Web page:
“Islamic banking has a lot to offer in terms of generating ideas to overcome the current recession the world is facing,” says Dr Ibrahim Umar, the organiser of the Leicester Conference. “Perhaps the most important thing that anyone new to the topic should realise is that Islamic banking is not only for Muslims. Malaysia is now leading the world in this area, and what has been found there is that many non-Muslims have been going to Islamic banks, not for religious reasons but because they find that those banks offer products and services that they appreciate and that have commercial viability.”
Although Shariah-compliant banking has many different practices, it is perhaps best known for the way it prohibits the charging of interest (“riba” or usury). In order to avoid interest, what characterises Islamic banks is the arrangement in which both bank and client share a proportion of the risk and the profit. Known as “musharakah” (joint venturing), business loans are therefore made on the viability of the opportunity rather than being based on some more or less rigorous assessment of the credit worthiness of the borrower. Other products such as mortgages are organised through various leasing arrangements in which the bank buys the property and sells it back to the client over the term of the mortgage.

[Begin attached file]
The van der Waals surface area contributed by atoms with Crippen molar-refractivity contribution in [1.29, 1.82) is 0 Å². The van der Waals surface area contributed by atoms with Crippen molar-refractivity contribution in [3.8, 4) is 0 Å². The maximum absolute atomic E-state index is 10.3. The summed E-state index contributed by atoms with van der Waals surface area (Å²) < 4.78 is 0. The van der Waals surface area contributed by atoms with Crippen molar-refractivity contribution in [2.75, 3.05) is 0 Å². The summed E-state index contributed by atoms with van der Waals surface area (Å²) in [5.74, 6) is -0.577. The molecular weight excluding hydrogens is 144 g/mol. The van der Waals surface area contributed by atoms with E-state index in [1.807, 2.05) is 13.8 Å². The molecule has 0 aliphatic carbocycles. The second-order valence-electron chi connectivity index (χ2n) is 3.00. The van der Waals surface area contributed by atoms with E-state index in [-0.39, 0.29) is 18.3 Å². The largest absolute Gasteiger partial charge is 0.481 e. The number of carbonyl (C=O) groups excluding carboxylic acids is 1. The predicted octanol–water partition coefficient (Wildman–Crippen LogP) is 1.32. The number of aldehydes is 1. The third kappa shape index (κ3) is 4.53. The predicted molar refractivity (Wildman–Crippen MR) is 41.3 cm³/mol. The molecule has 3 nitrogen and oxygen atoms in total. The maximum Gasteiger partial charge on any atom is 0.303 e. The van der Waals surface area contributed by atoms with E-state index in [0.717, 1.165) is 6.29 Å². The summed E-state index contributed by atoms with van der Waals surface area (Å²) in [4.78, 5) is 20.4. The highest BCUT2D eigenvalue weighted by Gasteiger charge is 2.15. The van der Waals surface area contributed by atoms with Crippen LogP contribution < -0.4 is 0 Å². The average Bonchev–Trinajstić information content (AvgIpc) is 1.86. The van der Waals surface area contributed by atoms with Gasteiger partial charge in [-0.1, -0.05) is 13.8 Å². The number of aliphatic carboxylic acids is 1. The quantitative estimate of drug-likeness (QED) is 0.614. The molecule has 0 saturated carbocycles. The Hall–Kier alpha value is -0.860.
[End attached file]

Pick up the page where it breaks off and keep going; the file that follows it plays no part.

“Islamic banking offers the Western system a number of new perspectives,” says Dr Umar. “It is very difficult for some people to imagine running a system that isn't based on interest. So the creation of Islamic products or institutions helps conventional financial organisations with their product development. It makes them look at the world differently by showing them that it is possible to create something viable and to continue to do business through arrangements that are not based on charging interest.
“Secondly, the continuing discussion about whether or not a product is legitimately Islamic can be seen as a healthy element of the system. The act of challenging a product creates transparency because it allows customers to understand the process of validation and reveals to the client the strengths and weakness of a product.”